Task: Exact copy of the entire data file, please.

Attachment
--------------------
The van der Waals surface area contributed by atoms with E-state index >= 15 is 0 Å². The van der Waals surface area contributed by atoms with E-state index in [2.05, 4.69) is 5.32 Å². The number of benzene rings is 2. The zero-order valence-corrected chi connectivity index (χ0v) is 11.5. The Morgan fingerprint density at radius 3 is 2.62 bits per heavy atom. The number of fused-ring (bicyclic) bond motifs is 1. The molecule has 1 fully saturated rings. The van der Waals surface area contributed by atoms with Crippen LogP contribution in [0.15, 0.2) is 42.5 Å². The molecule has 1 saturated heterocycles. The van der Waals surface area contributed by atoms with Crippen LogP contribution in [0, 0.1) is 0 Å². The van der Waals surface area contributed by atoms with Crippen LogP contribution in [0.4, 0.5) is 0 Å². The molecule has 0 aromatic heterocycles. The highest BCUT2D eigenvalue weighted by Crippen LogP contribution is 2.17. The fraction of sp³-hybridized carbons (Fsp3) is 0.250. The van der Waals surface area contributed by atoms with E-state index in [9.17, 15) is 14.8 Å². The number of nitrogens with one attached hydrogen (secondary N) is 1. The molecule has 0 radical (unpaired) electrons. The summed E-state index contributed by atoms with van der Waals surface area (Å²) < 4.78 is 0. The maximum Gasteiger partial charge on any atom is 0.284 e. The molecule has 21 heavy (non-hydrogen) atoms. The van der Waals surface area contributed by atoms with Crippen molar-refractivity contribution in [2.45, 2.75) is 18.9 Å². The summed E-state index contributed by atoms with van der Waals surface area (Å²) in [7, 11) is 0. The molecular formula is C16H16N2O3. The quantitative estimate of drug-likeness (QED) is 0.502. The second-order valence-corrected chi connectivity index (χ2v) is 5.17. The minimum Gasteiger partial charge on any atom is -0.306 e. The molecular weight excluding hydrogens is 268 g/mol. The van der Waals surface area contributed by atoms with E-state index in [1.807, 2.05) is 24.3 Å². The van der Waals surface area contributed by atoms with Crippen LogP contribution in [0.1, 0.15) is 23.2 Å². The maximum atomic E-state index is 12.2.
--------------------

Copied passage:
The van der Waals surface area contributed by atoms with E-state index >= 15 is 0 Å². The van der Waals surface area contributed by atoms with E-state index in [2.05, 4.69) is 5.32 Å². The number of benzene rings is 2. The zero-order valence-corrected chi connectivity index (χ0v) is 11.5. The Morgan fingerprint density at radius 3 is 2.62 bits per heavy atom. The number of fused-ring (bicyclic) bond motifs is 1. The molecule has 1 fully saturated rings. The van der Waals surface area contributed by atoms with Crippen LogP contribution in [0.15, 0.2) is 42.5 Å². The molecule has 1 saturated heterocycles. The van der Waals surface area contributed by atoms with Crippen LogP contribution in [0, 0.1) is 0 Å². The van der Waals surface area contributed by atoms with Crippen LogP contribution in [0.4, 0.5) is 0 Å². The molecule has 0 aromatic heterocycles. The highest BCUT2D eigenvalue weighted by Crippen LogP contribution is 2.17. The fraction of sp³-hybridized carbons (Fsp3) is 0.250. The van der Waals surface area contributed by atoms with E-state index in [9.17, 15) is 14.8 Å². The number of nitrogens with one attached hydrogen (secondary N) is 1. The molecule has 0 radical (unpaired) electrons. The summed E-state index contributed by atoms with van der Waals surface area (Å²) < 4.78 is 0. The maximum Gasteiger partial charge on any atom is 0.284 e. The molecule has 21 heavy (non-hydrogen) atoms. The van der Waals surface area contributed by atoms with Crippen molar-refractivity contribution in [2.45, 2.75) is 18.9 Å². The summed E-state index contributed by atoms with van der Waals surface area (Å²) in [7, 11) is 0. The molecular formula is C16H16N2O3. The quantitative estimate of drug-likeness (QED) is 0.502. The second-order valence-corrected chi connectivity index (χ2v) is 5.17. The minimum Gasteiger partial charge on any atom is -0.306 e. The molecular weight excluding hydrogens is 268 g/mol. The van der Waals surface area contributed by atoms with E-state index in [1.807, 2.05) is 24.3 Å². The van der Waals surface area contributed by atoms with Crippen LogP contribution in [0.1, 0.15) is 23.2 Å². The maximum atomic E-state index is 12.2.